Wait a moment. Most of the Framers of the constitution were alive when the first copyright was granted ONLY two years after the constitution was ratified. Separately, Rhode Island ratified the constitution AFTER the first patent act. If the Framers truly disagreed with copyrights, which were granted nearly immediately after ratification of the constitution, and patents, which were granted PRIOR to ratification of the constitution, they had plenty of opportunity to rail about the abuse of the constitution. However, they did not. Certainly the Framers were already aware of the the pros and cons of patents, given that the first patents in the area that became the United States may have been granted in the 1600's and given their active discussion of the English patent system.

The first patent act was passed only two short years after the constitution was ratified. Thomas Jefferson then wrote a new act in 1793, after having an opportunity to mull over the constitution and patents. Clearly, had Jefferson been opposed to patents and monopoly, or thought they violated a constitution he helped write, he had a perfect opportunity to weaken the applicability of patents, but he did not. Given Jefferson's earlier concerns about the potential abuses of monopoly, one can only conclude that Jefferson recognized that the constitution literally meant that the fruits of an inventor's labor (and similarly, that of author's), should be secured for a limted period of time to only the inventor or the author. To imply any other meaning would be twisting the language and meaning of the constitution.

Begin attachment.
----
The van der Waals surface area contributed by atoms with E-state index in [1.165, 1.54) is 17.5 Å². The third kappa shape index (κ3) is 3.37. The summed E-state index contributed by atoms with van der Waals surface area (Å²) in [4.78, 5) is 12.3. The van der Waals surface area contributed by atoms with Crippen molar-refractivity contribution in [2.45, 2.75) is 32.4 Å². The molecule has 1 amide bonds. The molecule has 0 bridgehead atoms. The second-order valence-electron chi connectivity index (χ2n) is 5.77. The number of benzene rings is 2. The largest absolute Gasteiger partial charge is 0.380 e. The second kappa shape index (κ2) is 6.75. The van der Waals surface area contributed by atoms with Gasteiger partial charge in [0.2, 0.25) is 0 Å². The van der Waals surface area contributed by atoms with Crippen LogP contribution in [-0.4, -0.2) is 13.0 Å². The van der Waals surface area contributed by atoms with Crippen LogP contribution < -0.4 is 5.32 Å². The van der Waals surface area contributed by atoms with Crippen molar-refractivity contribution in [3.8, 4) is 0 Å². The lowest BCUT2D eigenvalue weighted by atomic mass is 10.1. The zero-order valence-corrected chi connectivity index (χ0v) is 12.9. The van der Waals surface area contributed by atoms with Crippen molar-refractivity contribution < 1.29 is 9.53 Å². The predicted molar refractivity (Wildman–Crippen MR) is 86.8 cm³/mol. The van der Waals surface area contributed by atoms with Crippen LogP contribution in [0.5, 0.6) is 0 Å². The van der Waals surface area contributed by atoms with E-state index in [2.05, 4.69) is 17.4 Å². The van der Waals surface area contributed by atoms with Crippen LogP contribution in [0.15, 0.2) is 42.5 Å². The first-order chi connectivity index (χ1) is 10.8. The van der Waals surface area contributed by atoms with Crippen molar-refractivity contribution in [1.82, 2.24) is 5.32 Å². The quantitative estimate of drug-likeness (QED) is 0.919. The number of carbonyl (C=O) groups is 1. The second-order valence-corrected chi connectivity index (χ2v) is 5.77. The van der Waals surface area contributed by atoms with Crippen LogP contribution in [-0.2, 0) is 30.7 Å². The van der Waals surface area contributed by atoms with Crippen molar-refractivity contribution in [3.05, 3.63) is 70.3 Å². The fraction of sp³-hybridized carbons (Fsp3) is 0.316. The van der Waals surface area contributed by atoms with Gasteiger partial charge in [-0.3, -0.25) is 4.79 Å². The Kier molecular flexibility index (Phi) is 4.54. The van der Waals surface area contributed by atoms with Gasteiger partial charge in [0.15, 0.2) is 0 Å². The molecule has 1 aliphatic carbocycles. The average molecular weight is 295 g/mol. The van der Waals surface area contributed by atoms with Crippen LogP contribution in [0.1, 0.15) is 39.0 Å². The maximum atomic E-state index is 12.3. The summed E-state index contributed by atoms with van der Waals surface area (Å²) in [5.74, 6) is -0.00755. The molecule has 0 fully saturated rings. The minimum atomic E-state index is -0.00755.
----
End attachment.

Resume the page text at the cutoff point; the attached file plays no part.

Of course, if you have been brainwashed into believing that the constitution sanctions the granting of monopolies you will perceive it to do so (based upon a received, corrupt interpretation).

Of course, you have been eating your own propaganda for so long that you no longer have an unbiased, uncorrupted viewpoint of the brilliance of Thomas Jefferson and the constitution.

Bear in mind that the modern meaning of 'exclusive right' actually comes from the modern interpretation of copyright, not from the Framer's recognition of an author's natural exclusive right. Copyright is the legally granted right (or privilege) to exclude others from reproduction or performance of one's works (hence 'exclusive right') - not the constitutionally recognised right. To suppose that the Framers were specifying the yet to be legislated privilege was to be secured is putting the cart before the horse. The constitution cannot empower congress to secure a privilege yet to be legislated, it can only empower congress to secure the individual's already extant natural rights, i.e. their natural exclusive right to their writings.